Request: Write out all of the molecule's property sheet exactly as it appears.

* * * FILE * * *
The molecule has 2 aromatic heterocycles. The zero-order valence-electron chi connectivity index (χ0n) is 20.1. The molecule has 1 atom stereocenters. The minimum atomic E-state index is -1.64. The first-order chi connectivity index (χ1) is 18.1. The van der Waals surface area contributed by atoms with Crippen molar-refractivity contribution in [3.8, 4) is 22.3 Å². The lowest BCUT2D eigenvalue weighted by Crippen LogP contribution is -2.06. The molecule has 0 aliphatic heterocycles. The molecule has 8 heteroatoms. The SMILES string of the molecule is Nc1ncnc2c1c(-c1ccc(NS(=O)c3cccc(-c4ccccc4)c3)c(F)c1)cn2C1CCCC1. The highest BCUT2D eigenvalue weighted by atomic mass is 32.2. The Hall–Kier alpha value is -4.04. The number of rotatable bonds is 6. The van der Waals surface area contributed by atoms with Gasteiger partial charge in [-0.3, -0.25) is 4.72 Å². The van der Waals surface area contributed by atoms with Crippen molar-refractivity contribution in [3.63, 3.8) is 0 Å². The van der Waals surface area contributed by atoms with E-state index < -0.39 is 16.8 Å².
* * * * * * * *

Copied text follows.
The molecule has 2 aromatic heterocycles. The zero-order valence-electron chi connectivity index (χ0n) is 20.1. The molecule has 1 atom stereocenters. The minimum atomic E-state index is -1.64. The first-order chi connectivity index (χ1) is 18.1. The van der Waals surface area contributed by atoms with Crippen molar-refractivity contribution in [3.8, 4) is 22.3 Å². The lowest BCUT2D eigenvalue weighted by Crippen LogP contribution is -2.06. The molecule has 0 aliphatic heterocycles. The molecule has 8 heteroatoms. The SMILES string of the molecule is Nc1ncnc2c1c(-c1ccc(NS(=O)c3cccc(-c4ccccc4)c3)c(F)c1)cn2C1CCCC1. The highest BCUT2D eigenvalue weighted by atomic mass is 32.2. The Hall–Kier alpha value is -4.04. The number of rotatable bonds is 6. The van der Waals surface area contributed by atoms with Gasteiger partial charge in [-0.3, -0.25) is 4.72 Å². The van der Waals surface area contributed by atoms with Crippen molar-refractivity contribution in [3.63, 3.8) is 0 Å². The van der Waals surface area contributed by atoms with E-state index < -0.39 is 16.8 Å².